You will be responsible for providing work for two crews of two people each, 4 – 5 days a week, for 10 months, with a light schedule in the winter. The crews will be managed in the field by the Riversmart Installations Manager, who will also be your partner on scheduling, buying, and supplies. You must be available for emergencies by phone or email any day that your crew is in the field.

We use Mac computers, Quickbooks, Excel, Word, Gmail, Google Drive & Calendar, Photoshop, Dropbox for most of our work. We are open to considering other programs. Most designs are currently done on paper and scanned. You will be issued a work laptop and expected to care for it, maintain updates, etc.

Applicants will be evaluated based on qualifications, and the person with the most qualifications will be offered the job.

Ideally you will have:

A clean driving record and experience driving for five years or more, having your own vehicle or bicycle is a plus but not required.

A smart phone with sufficient data plan, so that you can use it for navigation, taking before and after photos, and checking email regularly when at meetings or in the field.

You will need to:

Track and maintain files and paperwork.

Track and be responsible for personal hours, mileage etc.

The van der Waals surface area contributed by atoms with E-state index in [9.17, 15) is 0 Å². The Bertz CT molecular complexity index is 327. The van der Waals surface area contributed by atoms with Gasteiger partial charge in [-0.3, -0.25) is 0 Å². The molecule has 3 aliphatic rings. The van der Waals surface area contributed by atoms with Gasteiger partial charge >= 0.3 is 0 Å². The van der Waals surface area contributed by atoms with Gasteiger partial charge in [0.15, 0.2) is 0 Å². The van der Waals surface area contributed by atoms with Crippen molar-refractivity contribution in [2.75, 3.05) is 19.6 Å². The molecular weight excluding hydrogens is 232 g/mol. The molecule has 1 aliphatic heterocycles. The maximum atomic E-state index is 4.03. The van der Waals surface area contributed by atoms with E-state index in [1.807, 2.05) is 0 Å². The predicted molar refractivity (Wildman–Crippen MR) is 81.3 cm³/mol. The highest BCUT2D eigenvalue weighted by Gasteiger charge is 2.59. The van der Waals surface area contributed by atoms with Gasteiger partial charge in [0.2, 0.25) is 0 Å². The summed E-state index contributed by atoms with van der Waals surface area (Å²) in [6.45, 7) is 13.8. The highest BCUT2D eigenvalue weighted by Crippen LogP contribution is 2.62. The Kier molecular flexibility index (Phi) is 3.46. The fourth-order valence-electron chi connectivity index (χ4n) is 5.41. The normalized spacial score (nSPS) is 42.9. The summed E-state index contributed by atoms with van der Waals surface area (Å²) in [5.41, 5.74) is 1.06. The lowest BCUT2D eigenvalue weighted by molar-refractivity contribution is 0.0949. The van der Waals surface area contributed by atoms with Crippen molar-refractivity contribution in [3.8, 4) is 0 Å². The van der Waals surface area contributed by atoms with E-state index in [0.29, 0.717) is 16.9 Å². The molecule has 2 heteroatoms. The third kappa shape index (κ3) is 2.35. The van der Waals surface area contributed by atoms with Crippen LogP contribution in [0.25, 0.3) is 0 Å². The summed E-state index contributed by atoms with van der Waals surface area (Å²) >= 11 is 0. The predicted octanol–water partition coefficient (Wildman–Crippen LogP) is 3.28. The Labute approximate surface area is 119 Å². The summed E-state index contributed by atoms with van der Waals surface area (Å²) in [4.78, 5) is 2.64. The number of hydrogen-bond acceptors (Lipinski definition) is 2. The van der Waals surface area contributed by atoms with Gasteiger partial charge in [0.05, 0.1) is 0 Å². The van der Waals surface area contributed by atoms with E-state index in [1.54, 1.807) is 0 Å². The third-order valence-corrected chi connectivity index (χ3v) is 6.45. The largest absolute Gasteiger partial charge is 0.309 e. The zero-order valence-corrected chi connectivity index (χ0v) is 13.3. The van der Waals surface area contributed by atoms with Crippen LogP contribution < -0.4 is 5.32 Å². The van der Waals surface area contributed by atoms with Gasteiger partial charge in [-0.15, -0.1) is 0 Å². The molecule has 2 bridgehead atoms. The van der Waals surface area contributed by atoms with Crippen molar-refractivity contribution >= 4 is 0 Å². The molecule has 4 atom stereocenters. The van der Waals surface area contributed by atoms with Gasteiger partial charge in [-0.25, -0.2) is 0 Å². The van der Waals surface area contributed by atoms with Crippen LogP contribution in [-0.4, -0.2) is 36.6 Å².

Measure a site, create a scale drawing, cross-section drawing and design.

Be able to calculate stormwater run-off and capacity, or learn easily to calculate stormwater run-off and capacity by using formulas.

Be able to identify soil types and accurately assess amendments.

Have a working assessment of water run-off and predictability.

Be able to perform a perc test, or talk a client through the process of performing one.

Know and use scientific plant names and understand rules for binomial nomenclature.

Be familiar with native plants and be interested in learning and memorizing the scientific names of plants, growing conditions, maintenance, division, re-seeding and common name of all the native plants on Bona Terra’s native plant list.

Be able to park legally and in challenging circumstances for example parallel parking on busy streets and in tight alleyways